[Dshield] my dilemma

Roger A. Grimes roger at banneretcs.com
Thu Nov 24 14:22:39 GMT 2005

You are not invited "in" simply because you have credentials. In most states and countries doing so would be against the law. Here are some quick general guidelines to follow in "gray areas" (although your dilemma isn't one of those):

Never logon to or modify anyone else's system, traffic, or network without their explicit permission

Do not eavesdrop on traffic that you do not have permission to listen to

Never do further harm to either the good guys or the bad guys

These three rule guides off the top of my head should keep you legal and ethical, although I'm sure readers can think of plenty of others.

[If we come up with enough interesting rules I'll print them in my InfoWorld column.]

Now, follow your heart about anything else that doesn't violate the rules above.


*Roger A. Grimes, InfoWorld, Security Columnist 
*CPA, CISSP, MCSE: Security (2000/2003/MVP), TICSA, CEH, CHFI
*email: roger_grimes at infoworld.com or roger at banneretcs.com
*Author of Honeypots for Windows (Apress)

-----Original Message-----
From: list-bounces at lists.dshield.org [mailto:list-bounces at lists.dshield.org] On Behalf Of P Thompson
Sent: Wednesday, November 23, 2005 10:44 PM
To: list at lists.dshield.org
Subject: [Dshield] my dilemma

OK, I had posted a link a while back about a virus tracking page that the author of a virus had created.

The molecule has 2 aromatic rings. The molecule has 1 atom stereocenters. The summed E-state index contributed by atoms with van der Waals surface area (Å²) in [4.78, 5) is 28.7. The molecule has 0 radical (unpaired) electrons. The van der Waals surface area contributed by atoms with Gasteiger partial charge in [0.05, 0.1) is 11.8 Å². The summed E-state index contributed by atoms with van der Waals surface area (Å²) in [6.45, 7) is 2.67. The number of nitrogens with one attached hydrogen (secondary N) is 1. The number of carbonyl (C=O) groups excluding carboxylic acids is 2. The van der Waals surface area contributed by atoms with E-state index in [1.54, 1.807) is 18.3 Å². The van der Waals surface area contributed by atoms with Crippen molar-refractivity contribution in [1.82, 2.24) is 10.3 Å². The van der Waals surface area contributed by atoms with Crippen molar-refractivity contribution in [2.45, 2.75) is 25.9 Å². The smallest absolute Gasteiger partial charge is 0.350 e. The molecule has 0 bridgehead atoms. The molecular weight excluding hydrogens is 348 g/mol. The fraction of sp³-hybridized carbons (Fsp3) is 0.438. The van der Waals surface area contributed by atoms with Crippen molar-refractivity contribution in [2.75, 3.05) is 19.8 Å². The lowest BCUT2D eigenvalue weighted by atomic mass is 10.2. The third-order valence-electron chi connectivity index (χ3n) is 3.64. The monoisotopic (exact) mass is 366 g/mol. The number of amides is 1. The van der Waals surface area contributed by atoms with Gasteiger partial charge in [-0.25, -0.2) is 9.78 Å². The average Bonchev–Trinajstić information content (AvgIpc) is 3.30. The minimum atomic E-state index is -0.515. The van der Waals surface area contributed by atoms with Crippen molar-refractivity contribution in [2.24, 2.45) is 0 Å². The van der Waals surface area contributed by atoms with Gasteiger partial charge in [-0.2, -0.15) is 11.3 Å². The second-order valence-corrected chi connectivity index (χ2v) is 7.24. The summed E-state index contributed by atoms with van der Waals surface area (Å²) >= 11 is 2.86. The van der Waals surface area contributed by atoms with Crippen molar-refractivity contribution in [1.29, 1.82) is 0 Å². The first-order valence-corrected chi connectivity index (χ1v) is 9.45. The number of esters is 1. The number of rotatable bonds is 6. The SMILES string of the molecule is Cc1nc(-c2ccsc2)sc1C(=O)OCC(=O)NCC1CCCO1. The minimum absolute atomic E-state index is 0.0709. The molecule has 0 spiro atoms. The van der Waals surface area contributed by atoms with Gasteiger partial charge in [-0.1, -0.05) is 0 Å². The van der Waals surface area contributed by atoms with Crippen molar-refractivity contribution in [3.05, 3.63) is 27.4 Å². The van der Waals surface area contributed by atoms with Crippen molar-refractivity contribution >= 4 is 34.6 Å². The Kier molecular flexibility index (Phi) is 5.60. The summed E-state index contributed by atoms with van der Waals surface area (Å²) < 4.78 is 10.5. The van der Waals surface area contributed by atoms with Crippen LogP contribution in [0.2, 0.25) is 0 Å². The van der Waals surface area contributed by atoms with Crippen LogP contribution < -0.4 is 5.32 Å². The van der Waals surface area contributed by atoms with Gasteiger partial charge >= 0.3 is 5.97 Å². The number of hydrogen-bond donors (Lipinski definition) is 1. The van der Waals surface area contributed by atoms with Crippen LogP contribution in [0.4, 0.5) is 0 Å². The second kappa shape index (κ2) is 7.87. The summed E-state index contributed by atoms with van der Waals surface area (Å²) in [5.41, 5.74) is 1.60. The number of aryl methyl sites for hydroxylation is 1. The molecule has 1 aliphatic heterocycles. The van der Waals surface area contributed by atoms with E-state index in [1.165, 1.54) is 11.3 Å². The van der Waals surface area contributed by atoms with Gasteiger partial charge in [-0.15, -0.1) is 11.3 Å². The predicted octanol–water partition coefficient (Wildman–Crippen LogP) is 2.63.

I did a little more investigation, and it is apparent this virus is committing some serious identity theft, and most of the proof is evident using login information ironically which the virus authors themselves expose through reverse engineering their exploit code at http:// dimpy.narod.ru/ v9.html which seems to be the exploit upgrade ftp back end for their virus downloader and repository of stolen information.

(This is an ethical grey area that I don't pretend to have thought
through: if someone exposes a plaintext username and password in a web page as part of an illegal identity theft virus, and I have the virus executable, they've pretty much invited me in, right, and not just to meekly update their virus client to the current rev level...?)

The identity theft is hosted by a backend database at a company which from scanning google and google groups seems at best to have a very laissez faire attitude toward those it hosts, and at worst could be the American front end for some sect of the Russian mafia.

So, what's the next step?  Just getting the database site shut down does not solve the real problem right?  There some bad folks who made a big mistake and need their ass kicked by proper authorities.  Preferably without mine being kicked by anyone.

So I guess I need to do something, but what?  I really wish I understood the implications of the grey area a little better.

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